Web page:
Solid Ground

Analysis I (Self-Portrait). © Chris Bronsk 2014.

the sensible say
you can coexist
with the monster

just try to avoid
violent gestures
violent speech

when threatened
take on the form
of a stone or leaf

obey wise Nature
who urges mimicry

breathe shallowly
play we’re not here

Mr. Cogito however
dislikes living as-if

he’d like to fight
the monster
on solid ground

Zbigniew Herbert, from “Mr. Cogito’s Monster,” The Collected Poems 1956-1998

(from the archives, Seattle, 2014)


Linchpin (I). © Chris Bronsk 2013.

“That’s how I’ve made it this far, triumphant. And with legs light, I tread on round stones edged by discreet grass. Perhaps the sun is too cruel for the dead who rest on the plain. I could abandon the spiral of sweet violence that wafts from these ashen castles. I could pray, make the sign of the cross, follow the Stations of the Cross. Like flowing water, I could fly madly through the cables and tram lines. It would be better, however, if I sat in distinguished chairs, even if there I’d feel the shutter of emptiness. It’s time to produce the linchpin, place it where it belongs. Over and over. If I do this tomorrow I won’t feel like stuffing myself grotesquely with unplucked swallows that I cook whole but can’t enjoy.” —Miquel Bauçà, Carrer Marsala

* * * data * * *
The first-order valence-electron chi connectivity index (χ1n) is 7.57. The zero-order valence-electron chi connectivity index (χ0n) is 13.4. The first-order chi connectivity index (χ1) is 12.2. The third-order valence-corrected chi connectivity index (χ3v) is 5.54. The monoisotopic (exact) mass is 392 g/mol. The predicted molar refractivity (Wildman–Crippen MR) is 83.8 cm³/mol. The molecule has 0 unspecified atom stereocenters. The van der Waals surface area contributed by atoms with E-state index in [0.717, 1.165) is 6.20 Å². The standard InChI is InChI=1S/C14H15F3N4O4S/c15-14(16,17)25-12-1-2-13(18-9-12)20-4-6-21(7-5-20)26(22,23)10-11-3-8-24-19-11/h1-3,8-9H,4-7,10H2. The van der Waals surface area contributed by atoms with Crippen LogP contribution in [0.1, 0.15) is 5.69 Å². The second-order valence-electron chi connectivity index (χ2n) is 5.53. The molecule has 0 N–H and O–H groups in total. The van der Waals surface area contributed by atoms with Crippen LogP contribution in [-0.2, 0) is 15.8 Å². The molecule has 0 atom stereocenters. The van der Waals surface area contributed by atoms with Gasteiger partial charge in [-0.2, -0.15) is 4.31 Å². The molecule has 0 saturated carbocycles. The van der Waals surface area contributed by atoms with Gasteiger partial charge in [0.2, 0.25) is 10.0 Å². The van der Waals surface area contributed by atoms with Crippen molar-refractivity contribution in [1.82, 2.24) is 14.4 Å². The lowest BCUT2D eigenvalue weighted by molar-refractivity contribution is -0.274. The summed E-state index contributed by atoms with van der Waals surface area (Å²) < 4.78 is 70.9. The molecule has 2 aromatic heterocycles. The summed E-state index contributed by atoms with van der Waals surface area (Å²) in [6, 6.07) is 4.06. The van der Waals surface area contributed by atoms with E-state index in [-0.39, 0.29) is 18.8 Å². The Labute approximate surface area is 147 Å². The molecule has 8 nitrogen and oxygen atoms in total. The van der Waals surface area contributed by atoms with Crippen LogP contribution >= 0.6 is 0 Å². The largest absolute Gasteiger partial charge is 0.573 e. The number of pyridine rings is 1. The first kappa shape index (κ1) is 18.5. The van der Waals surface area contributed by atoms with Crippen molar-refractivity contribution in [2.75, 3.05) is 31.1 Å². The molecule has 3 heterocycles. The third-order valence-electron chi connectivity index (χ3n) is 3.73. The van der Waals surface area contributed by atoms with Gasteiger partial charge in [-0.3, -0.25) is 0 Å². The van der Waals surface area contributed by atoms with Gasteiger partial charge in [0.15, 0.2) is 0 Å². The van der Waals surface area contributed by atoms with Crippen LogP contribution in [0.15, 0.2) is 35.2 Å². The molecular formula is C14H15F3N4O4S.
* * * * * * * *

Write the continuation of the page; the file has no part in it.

(from the archives, Seattle, 2013)